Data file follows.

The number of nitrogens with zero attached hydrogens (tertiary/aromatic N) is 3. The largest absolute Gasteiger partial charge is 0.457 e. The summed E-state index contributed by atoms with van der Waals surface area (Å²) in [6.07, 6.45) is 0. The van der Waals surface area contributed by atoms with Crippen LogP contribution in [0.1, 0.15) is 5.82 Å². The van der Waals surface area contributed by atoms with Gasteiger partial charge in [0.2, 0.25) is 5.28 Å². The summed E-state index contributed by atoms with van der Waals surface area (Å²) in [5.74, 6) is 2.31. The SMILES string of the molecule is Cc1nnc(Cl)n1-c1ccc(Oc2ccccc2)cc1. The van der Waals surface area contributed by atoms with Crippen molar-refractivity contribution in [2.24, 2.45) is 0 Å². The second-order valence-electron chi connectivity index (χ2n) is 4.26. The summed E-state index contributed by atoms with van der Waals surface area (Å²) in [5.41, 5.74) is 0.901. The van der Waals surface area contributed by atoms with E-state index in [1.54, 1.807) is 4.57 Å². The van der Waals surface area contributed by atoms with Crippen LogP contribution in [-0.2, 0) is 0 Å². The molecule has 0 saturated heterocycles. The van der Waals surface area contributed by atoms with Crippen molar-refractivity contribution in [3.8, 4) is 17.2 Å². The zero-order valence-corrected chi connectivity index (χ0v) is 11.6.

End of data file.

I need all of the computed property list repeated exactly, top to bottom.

The number of nitrogens with zero attached hydrogens (tertiary/aromatic N) is 3. The largest absolute Gasteiger partial charge is 0.457 e. The summed E-state index contributed by atoms with van der Waals surface area (Å²) in [6.07, 6.45) is 0. The van der Waals surface area contributed by atoms with Crippen LogP contribution in [0.1, 0.15) is 5.82 Å². The van der Waals surface area contributed by atoms with Gasteiger partial charge in [0.2, 0.25) is 5.28 Å². The summed E-state index contributed by atoms with van der Waals surface area (Å²) in [5.74, 6) is 2.31. The SMILES string of the molecule is Cc1nnc(Cl)n1-c1ccc(Oc2ccccc2)cc1. The van der Waals surface area contributed by atoms with Crippen molar-refractivity contribution in [2.24, 2.45) is 0 Å². The second-order valence-electron chi connectivity index (χ2n) is 4.26. The summed E-state index contributed by atoms with van der Waals surface area (Å²) in [5.41, 5.74) is 0.901. The van der Waals surface area contributed by atoms with E-state index in [1.54, 1.807) is 4.57 Å². The van der Waals surface area contributed by atoms with Crippen LogP contribution in [-0.2, 0) is 0 Å². The molecule has 0 saturated heterocycles. The van der Waals surface area contributed by atoms with Crippen molar-refractivity contribution in [3.8, 4) is 17.2 Å². The zero-order valence-corrected chi connectivity index (χ0v) is 11.6.